My classes started on Monday. As the courses in English are for the exchange students only, and there are only 4 exchange students, I am the only student in 20th century history and one of the two students in other few classes. Fun fun fun! The truth is having such private lessons is an advantage – you pay a lot more attention, whether you want it or not as you are more involved in the discussion and the interaction with the teacher is intense.
I take very interesting classes: 20th century History, International Relations, Anthropology of Modernity, Contemporary Polish Culture (and we go to museums during this class too!), Basic Polish, Photography (which I’m not happy about studying since the course is in Polish and the exchange students are supposed to catch up with the theoretical thingies by reading 2 books) and Newspaper Journalism. I hope I didn’t forget anything.
Well, I went shopping on Monday. I wanted some sweaters as I didn’t bring a lot of clothes from Romania and it’s cold here. I fast-shopped and bought very quickly 2 sweaters and a blouse (mango and terranova) and then I moved on to an Indian store where they had very nice skirts. I got there but it was closed. What to do, what to do? I invited one of the Portuguese students for a beer at Browarmia, since I hadn’t seen any of them since we met in Carrefour. I went there expecting to use my laptop as well, but as it turned out, my network controller (whatever that is) must be reinstalled. I was very unhappy to notice that. Luckily, while I was silently swearing the Dell employees and their families, four Scotsmen entered the pub. Three of them were wearing kilts – that kinda gave them away! 🙂
I went right up to them and asked if they knew anything about computers. Well, this is the proof that English and computer science go together hand in hand! One of them was a computer genius, he used to work for AOL and stuff! So he looked at the laptop, told me what to do when I would be connected to the Internet through cable and invited me to join them at the bar. Meanwhile, the Portuguese guy took a rain check, so I hung out with the four Scotsmen. They were going at football game in Kiev and they changed trains in Warsaw. I had a lot of fun talking with them, they were really funny, but the unfortunate event was that they had to leave for Kiev in the evening. One of them gave me a little badge with a Scottish symbol, we also took pictures they promised to email and they saw me to the tram station. Miss them already. They were such a nice company. We talked about football, music, grammar, taxes, cultural differences, drugs, communism and the novel nineteeneightyfour… And we had Urkel beer, I think. I’ll never see them again. After the game, they’re going home, through Warsaw – but we won’t have time to see each other, although I would’ve loved to.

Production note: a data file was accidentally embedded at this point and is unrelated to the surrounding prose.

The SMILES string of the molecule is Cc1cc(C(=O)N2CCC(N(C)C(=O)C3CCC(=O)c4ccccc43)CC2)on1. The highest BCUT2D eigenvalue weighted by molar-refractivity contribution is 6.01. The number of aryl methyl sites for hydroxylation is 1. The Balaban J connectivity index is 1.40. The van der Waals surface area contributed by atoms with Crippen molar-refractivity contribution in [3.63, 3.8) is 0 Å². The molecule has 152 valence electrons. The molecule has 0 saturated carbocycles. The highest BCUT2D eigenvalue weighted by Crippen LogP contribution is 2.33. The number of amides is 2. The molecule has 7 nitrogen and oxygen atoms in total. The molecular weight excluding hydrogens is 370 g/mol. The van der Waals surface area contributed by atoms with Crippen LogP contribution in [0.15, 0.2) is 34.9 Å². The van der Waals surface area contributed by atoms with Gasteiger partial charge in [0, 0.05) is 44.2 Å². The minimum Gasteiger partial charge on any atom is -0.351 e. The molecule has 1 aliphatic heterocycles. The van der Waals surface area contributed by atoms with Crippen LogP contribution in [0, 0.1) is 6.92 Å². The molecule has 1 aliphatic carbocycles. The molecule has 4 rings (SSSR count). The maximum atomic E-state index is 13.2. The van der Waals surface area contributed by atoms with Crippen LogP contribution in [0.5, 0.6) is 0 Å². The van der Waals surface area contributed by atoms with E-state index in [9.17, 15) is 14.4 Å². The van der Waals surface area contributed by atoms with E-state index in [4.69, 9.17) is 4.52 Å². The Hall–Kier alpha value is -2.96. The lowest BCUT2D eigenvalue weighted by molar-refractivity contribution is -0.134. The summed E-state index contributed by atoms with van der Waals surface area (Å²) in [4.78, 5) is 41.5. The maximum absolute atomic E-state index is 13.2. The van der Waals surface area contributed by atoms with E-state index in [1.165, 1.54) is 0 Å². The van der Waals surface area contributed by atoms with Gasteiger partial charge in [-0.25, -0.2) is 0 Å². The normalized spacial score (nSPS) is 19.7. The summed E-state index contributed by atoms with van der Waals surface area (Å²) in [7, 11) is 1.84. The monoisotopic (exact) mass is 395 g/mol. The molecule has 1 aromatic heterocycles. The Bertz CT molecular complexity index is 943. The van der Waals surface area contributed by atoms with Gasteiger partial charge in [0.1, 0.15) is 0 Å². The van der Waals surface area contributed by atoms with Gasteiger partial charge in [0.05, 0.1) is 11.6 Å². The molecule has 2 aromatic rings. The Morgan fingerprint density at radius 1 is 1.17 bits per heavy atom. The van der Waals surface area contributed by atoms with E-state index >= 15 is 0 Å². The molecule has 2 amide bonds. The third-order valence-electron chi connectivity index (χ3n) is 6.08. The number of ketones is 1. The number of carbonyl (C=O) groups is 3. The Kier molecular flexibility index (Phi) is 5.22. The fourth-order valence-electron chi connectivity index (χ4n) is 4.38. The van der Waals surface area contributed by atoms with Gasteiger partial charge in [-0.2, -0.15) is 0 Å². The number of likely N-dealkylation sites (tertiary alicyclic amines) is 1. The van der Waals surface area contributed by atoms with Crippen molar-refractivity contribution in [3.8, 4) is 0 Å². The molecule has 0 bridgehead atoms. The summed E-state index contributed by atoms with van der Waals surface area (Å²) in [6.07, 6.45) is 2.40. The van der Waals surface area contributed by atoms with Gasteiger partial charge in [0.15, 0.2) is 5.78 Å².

As soon as I got home I realized that not only my wireless connection to the Internet was dead, but so was the cable one. I tried everything, it wouldn’t work. My colleague’s laptop is connected, mine isn’t.. All the computer geniuses I know are in Romania. And the Polish ones don’t seem to speak any English, which is hilarious considering they call a lot of things related to the computer industry in English, just like we do too. They just have to add a few verbs here and there and that’s it!
I’m still offline. It’s Wednesday. I’ve almost given up hope. This will be a typing machine only… Yesterday I took my laptop with me and went out the door, determined to solve the problem. I entered V3 – a computer store. The shop assistant spoke English and tried to help me. (He also read the text on my desktop wallpaper “serenada pt ochii tai” with a very good Romanian accent!) The cable connection worked there, the wireless didn’t. At home, none of them works.
As if this wasn’t enough, I woke up this morning (my neighbors are very noisy in the morning, but that’s a different story…) with a terrible wrist ache at my right hand. Sitting at a computer at the College, I realized I got the ache form using the computer keyboard. Can you imagine that? I can hardly shake hands with somebody (and all my teachers shake my hand, which is incredibly painful), have a cup of coffee of lift anything I pick up.
Have I told you I had to buy another SIM card for my phone too? The Orange one didn’t get text messages and the services are very bad – nobody speaks English in that company! So I am now an Era customer.
Oh, and I lost my Romanian SIM card too. I had to block it and ask for another one in Romania. No roaming for me…
The landlord still didn’t fix the doors and the windows, the drawer of the towel holder… he said he would come on Friday.
The series of unfortunate events ends here…
lader edit: I fixed it! My laptop is working just fine. My significant other helped me find the driver I needed and stuff 🙂 I am no longer pissed off! 😛
later-er edit: my Scottish friends sent me the pictures we took. Here’s one: